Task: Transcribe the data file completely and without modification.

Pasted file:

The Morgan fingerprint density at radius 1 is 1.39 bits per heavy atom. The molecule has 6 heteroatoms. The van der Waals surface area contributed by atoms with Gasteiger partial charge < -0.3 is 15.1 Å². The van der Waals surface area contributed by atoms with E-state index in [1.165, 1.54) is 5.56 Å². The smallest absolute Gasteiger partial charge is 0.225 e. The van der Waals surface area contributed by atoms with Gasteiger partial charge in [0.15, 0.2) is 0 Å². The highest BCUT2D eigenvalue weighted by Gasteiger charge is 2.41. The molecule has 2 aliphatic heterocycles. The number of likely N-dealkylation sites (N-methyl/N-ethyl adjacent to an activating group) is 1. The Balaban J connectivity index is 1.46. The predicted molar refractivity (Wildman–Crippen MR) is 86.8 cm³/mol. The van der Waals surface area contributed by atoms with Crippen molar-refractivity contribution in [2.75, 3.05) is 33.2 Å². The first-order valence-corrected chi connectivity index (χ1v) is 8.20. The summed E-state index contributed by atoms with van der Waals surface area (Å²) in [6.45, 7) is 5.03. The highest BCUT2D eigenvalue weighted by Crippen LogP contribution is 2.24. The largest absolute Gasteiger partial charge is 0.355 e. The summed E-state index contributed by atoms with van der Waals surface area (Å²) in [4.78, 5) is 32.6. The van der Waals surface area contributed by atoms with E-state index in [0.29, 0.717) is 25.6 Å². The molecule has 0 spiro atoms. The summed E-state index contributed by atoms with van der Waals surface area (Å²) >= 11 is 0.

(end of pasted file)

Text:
The Morgan fingerprint density at radius 1 is 1.39 bits per heavy atom. The molecule has 6 heteroatoms. The van der Waals surface area contributed by atoms with Gasteiger partial charge < -0.3 is 15.1 Å². The van der Waals surface area contributed by atoms with E-state index in [1.165, 1.54) is 5.56 Å². The smallest absolute Gasteiger partial charge is 0.225 e. The van der Waals surface area contributed by atoms with Gasteiger partial charge in [0.15, 0.2) is 0 Å². The highest BCUT2D eigenvalue weighted by Gasteiger charge is 2.41. The molecule has 2 aliphatic heterocycles. The number of likely N-dealkylation sites (N-methyl/N-ethyl adjacent to an activating group) is 1. The Balaban J connectivity index is 1.46. The predicted molar refractivity (Wildman–Crippen MR) is 86.8 cm³/mol. The van der Waals surface area contributed by atoms with Crippen molar-refractivity contribution in [2.75, 3.05) is 33.2 Å². The first-order valence-corrected chi connectivity index (χ1v) is 8.20. The summed E-state index contributed by atoms with van der Waals surface area (Å²) in [6.45, 7) is 5.03. The highest BCUT2D eigenvalue weighted by Crippen LogP contribution is 2.24. The largest absolute Gasteiger partial charge is 0.355 e. The summed E-state index contributed by atoms with van der Waals surface area (Å²) in [4.78, 5) is 32.6. The van der Waals surface area contributed by atoms with E-state index in [0.29, 0.717) is 25.6 Å². The molecule has 0 spiro atoms. The summed E-state index contributed by atoms with van der Waals surface area (Å²) >= 11 is 0.